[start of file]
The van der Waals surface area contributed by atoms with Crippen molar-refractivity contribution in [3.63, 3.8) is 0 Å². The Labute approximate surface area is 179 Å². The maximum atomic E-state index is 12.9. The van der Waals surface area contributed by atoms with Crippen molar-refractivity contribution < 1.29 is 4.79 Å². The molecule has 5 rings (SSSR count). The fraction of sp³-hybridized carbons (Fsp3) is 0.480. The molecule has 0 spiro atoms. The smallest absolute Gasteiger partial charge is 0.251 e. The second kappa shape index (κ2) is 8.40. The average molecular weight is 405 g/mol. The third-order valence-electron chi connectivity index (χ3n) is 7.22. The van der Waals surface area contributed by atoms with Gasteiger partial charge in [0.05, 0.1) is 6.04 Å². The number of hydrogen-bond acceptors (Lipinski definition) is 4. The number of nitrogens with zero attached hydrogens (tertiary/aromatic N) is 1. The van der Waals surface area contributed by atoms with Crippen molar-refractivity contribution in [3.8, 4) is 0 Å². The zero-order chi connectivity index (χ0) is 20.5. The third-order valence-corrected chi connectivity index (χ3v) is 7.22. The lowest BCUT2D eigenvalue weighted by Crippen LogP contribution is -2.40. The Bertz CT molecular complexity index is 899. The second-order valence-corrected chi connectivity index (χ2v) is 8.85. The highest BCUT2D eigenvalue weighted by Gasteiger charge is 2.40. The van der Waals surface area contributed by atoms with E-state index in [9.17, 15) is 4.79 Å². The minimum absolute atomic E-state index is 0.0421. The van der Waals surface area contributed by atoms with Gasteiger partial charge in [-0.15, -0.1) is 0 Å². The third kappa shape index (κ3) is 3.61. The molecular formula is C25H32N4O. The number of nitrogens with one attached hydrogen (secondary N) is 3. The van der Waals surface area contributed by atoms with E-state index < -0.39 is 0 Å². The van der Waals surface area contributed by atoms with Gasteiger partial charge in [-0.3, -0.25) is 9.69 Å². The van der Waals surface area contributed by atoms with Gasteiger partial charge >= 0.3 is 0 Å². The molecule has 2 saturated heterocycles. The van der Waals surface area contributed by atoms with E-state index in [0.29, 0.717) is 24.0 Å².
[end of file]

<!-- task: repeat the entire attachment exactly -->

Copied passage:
The van der Waals surface area contributed by atoms with Crippen molar-refractivity contribution in [3.63, 3.8) is 0 Å². The Labute approximate surface area is 179 Å². The maximum atomic E-state index is 12.9. The van der Waals surface area contributed by atoms with Crippen molar-refractivity contribution < 1.29 is 4.79 Å². The molecule has 5 rings (SSSR count). The fraction of sp³-hybridized carbons (Fsp3) is 0.480. The molecule has 0 spiro atoms. The smallest absolute Gasteiger partial charge is 0.251 e. The second kappa shape index (κ2) is 8.40. The average molecular weight is 405 g/mol. The third-order valence-electron chi connectivity index (χ3n) is 7.22. The van der Waals surface area contributed by atoms with Gasteiger partial charge in [0.05, 0.1) is 6.04 Å². The number of hydrogen-bond acceptors (Lipinski definition) is 4. The number of nitrogens with zero attached hydrogens (tertiary/aromatic N) is 1. The van der Waals surface area contributed by atoms with Crippen molar-refractivity contribution in [3.8, 4) is 0 Å². The zero-order chi connectivity index (χ0) is 20.5. The third-order valence-corrected chi connectivity index (χ3v) is 7.22. The lowest BCUT2D eigenvalue weighted by Crippen LogP contribution is -2.40. The Bertz CT molecular complexity index is 899. The second-order valence-corrected chi connectivity index (χ2v) is 8.85. The highest BCUT2D eigenvalue weighted by Gasteiger charge is 2.40. The van der Waals surface area contributed by atoms with E-state index in [9.17, 15) is 4.79 Å². The minimum absolute atomic E-state index is 0.0421. The van der Waals surface area contributed by atoms with Gasteiger partial charge in [-0.15, -0.1) is 0 Å². The third kappa shape index (κ3) is 3.61. The molecular formula is C25H32N4O. The number of nitrogens with one attached hydrogen (secondary N) is 3. The van der Waals surface area contributed by atoms with E-state index < -0.39 is 0 Å². The van der Waals surface area contributed by atoms with Gasteiger partial charge in [-0.3, -0.25) is 9.69 Å². The van der Waals surface area contributed by atoms with Gasteiger partial charge >= 0.3 is 0 Å². The molecule has 2 saturated heterocycles. The van der Waals surface area contributed by atoms with E-state index in [0.29, 0.717) is 24.0 Å².